Who would like to live in a world where we are all treated equally and fairly?… Then let’s begin our journey to LGBT+Inclusion…

As teachers, we all have enough to do on a daily basis in our school already without adding in yet another initiative….which is exactly why at Educate & Celebrate we do not advocate that you write more lesson plans, but simply employ strategies that make LGBT+Inclusivity part of the fabric of school life.

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All About Me

All About Me is an in-depth guide describing the practicalities of telling a child or young person about their autism diagnosis. It discusses when to tell, who should do it, and what they need to know beforehand. In this blog, author Andrew Miller explains his reasons for creating the book, and who can benefit from it.

autism diagnosis

What motivated you to write All About Me?

Telling children and young people that they have autism and trying to explain what it means to them is difficult. The abstract nature of autism, its associated differences in cognition and its lifelong implications make it hard for children to understand, and finding out that they have autism could potentially cause some individuals emotional and psychological upset. Therefore, in some cases it could create more problems for an individual than it might intend to solve.

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How to make your school an LGBTQ friendly place for students and staff

At the end of last year, the National Association of Head Teachers (NAHT) issued new guidance on how to ensure that schools are friendly and inclusive places for gender diverse students and staff. Backed by leading LGBTQ campaign group Stonewall, the government and Ofsted, the guidance is the first of its kind in the UK, and covers key issues including harassment, discrimination, bullying and lack of visibility, and underlines the role and responsibilities of key leaders.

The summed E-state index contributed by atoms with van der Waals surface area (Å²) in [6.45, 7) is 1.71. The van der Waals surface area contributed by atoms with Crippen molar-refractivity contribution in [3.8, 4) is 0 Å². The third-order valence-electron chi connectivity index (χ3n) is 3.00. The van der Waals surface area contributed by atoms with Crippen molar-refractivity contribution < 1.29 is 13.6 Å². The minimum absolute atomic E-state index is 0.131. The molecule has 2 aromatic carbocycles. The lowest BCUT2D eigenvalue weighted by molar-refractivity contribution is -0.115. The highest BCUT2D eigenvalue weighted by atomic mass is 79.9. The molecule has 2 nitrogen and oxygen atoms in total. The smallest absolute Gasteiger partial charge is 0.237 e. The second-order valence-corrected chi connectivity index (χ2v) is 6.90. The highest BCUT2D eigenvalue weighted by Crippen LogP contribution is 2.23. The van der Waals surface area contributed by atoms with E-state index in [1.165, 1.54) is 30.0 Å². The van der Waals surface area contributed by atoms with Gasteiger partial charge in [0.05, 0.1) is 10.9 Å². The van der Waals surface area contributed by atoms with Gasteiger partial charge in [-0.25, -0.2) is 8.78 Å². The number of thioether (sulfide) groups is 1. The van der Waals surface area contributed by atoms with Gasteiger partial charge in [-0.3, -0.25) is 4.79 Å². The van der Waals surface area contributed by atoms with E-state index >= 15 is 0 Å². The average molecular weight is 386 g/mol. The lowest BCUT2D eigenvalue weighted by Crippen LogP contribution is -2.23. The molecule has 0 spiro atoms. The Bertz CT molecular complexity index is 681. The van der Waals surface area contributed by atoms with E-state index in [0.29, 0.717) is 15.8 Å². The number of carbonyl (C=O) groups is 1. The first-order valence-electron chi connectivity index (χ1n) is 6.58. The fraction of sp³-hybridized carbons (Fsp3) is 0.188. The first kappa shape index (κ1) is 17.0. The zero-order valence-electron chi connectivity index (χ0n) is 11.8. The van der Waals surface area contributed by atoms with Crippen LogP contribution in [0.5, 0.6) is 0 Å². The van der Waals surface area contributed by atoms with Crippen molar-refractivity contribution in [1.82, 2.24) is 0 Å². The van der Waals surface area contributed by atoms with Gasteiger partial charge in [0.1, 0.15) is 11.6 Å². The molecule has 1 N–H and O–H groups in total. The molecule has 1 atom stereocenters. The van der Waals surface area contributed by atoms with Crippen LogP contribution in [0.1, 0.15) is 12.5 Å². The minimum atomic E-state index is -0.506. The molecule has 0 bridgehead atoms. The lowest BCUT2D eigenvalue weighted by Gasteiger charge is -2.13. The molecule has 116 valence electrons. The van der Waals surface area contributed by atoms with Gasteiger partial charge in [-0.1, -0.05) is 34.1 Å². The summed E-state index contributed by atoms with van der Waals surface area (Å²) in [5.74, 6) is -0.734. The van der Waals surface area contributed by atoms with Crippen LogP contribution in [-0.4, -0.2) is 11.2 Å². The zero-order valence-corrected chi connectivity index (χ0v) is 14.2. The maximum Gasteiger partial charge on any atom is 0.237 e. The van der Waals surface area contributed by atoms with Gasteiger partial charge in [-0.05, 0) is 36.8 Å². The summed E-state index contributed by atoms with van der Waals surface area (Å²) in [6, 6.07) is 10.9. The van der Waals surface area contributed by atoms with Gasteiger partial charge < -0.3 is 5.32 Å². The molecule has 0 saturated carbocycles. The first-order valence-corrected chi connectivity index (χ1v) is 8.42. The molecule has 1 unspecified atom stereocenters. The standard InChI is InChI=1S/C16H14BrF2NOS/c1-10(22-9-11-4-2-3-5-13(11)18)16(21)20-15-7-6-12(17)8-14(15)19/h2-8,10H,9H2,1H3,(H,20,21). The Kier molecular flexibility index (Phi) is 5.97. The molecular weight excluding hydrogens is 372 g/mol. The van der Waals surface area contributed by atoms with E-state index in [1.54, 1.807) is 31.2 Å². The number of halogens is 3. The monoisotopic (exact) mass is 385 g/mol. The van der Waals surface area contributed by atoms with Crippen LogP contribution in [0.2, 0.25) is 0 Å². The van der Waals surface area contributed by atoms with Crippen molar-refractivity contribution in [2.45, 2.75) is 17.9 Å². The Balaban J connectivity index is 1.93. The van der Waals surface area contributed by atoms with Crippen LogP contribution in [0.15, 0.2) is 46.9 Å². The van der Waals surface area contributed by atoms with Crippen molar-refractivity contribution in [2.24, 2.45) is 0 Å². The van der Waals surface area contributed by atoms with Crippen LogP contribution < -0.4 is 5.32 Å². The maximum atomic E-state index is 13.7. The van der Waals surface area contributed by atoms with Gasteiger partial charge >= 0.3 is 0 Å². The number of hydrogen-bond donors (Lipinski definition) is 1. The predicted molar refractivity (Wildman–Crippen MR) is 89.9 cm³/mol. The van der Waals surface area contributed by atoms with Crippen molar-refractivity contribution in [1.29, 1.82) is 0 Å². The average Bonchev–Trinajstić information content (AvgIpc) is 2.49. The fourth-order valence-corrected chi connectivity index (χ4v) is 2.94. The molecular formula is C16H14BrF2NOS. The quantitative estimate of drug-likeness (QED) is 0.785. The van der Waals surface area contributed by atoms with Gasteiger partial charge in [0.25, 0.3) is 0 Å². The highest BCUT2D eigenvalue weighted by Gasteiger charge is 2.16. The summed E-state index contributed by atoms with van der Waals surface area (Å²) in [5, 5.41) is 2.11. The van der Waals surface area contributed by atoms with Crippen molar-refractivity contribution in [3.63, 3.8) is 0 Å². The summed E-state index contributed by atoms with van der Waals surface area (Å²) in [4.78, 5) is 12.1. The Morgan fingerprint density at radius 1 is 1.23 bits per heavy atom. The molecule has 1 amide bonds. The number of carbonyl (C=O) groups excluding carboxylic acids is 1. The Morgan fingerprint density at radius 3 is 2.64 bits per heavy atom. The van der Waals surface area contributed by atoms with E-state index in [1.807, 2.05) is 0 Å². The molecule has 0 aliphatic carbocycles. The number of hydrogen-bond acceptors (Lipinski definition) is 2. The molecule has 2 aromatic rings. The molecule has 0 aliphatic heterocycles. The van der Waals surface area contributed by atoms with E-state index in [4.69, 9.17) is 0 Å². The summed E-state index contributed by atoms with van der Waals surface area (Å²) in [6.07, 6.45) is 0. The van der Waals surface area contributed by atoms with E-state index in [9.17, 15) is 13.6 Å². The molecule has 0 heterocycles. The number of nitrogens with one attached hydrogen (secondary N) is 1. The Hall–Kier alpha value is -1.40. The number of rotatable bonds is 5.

In order to make gender diverse students, teachers and pupils with trans relatives feel welcomed and positively represented, the guidance suggests that: “Primary school leaders may want to ensure books featuring trans parents or celebrating gender identity and difference are included in the curriculum.”

We have a collection of books that feature trans and non-binary characters, perfect for use with primary school pupils in the classroom.

This book introduces children to gender as a spectrum and shows how people can bend and break the gender binary and stereotypes. It includes an interactive wheel, clearly showing the difference between our body, expression and identity, and is an effective tool to help children 5+ understand and celebrate diversity. Read more.

‘A much-needed non-fiction children’s book exploring gender. Who Are You? will benefit every child!’
– Pamela Wool, Director of Family Services, Gender Spectrum

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How To Tell Your Child They Have Autism

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New book Talking With Your Child About Their Autism Diagnosis is a guide to aid discussion and understanding between parents and children. In this blog, edited and adapted from Chapter 3 of the book, author Raelene Dundon breaks down the reasons why she recommends being open and honest with your child about autism. 

child autism

Is it important to tell a child they have autism? Do they need to know? Will they figure it out for themselves? What does the future look like if they don’t know?

These are questions that parents of children with autism may ask themselves many times from the time their child receives their diagnosis, and the answer is not a straightforward one. Depending on who you talk to, there are different opinions on whether it is necessary to tell your child about their autism or not.